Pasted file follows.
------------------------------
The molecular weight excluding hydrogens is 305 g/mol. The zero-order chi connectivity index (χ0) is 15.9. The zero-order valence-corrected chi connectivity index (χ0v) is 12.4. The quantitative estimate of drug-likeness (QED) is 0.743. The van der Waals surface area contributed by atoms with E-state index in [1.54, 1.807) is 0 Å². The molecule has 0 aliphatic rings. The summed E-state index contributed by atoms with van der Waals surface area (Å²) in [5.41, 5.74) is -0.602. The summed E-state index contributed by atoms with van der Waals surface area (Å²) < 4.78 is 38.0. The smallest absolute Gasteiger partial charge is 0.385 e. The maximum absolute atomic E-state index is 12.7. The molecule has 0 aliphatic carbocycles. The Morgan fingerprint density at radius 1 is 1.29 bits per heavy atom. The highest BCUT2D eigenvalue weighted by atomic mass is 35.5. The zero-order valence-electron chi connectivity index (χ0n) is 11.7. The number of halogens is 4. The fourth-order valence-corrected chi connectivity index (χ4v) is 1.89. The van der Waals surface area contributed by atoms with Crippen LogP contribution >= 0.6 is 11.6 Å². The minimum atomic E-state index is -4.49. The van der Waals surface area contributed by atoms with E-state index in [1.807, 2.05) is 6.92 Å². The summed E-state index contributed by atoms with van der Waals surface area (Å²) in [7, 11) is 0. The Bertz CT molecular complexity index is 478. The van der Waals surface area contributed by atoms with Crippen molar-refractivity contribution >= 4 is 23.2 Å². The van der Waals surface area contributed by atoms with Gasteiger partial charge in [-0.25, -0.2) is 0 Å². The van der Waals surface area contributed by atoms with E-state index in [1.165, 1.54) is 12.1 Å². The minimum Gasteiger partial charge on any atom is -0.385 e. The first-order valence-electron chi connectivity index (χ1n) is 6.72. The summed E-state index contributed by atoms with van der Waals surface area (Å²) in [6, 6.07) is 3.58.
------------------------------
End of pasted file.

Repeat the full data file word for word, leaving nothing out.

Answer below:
The molecular weight excluding hydrogens is 305 g/mol. The zero-order chi connectivity index (χ0) is 15.9. The zero-order valence-corrected chi connectivity index (χ0v) is 12.4. The quantitative estimate of drug-likeness (QED) is 0.743. The van der Waals surface area contributed by atoms with E-state index in [1.54, 1.807) is 0 Å². The molecule has 0 aliphatic rings. The summed E-state index contributed by atoms with van der Waals surface area (Å²) in [5.41, 5.74) is -0.602. The summed E-state index contributed by atoms with van der Waals surface area (Å²) < 4.78 is 38.0. The smallest absolute Gasteiger partial charge is 0.385 e. The maximum absolute atomic E-state index is 12.7. The molecule has 0 aliphatic carbocycles. The Morgan fingerprint density at radius 1 is 1.29 bits per heavy atom. The highest BCUT2D eigenvalue weighted by atomic mass is 35.5. The zero-order valence-electron chi connectivity index (χ0n) is 11.7. The number of halogens is 4. The fourth-order valence-corrected chi connectivity index (χ4v) is 1.89. The van der Waals surface area contributed by atoms with Crippen LogP contribution >= 0.6 is 11.6 Å². The minimum atomic E-state index is -4.49. The van der Waals surface area contributed by atoms with E-state index in [1.807, 2.05) is 6.92 Å². The summed E-state index contributed by atoms with van der Waals surface area (Å²) in [7, 11) is 0. The Bertz CT molecular complexity index is 478. The van der Waals surface area contributed by atoms with Crippen molar-refractivity contribution >= 4 is 23.2 Å². The van der Waals surface area contributed by atoms with Gasteiger partial charge in [-0.25, -0.2) is 0 Å². The van der Waals surface area contributed by atoms with E-state index in [1.165, 1.54) is 12.1 Å². The minimum Gasteiger partial charge on any atom is -0.385 e. The first-order valence-electron chi connectivity index (χ1n) is 6.72. The summed E-state index contributed by atoms with van der Waals surface area (Å²) in [6, 6.07) is 3.58.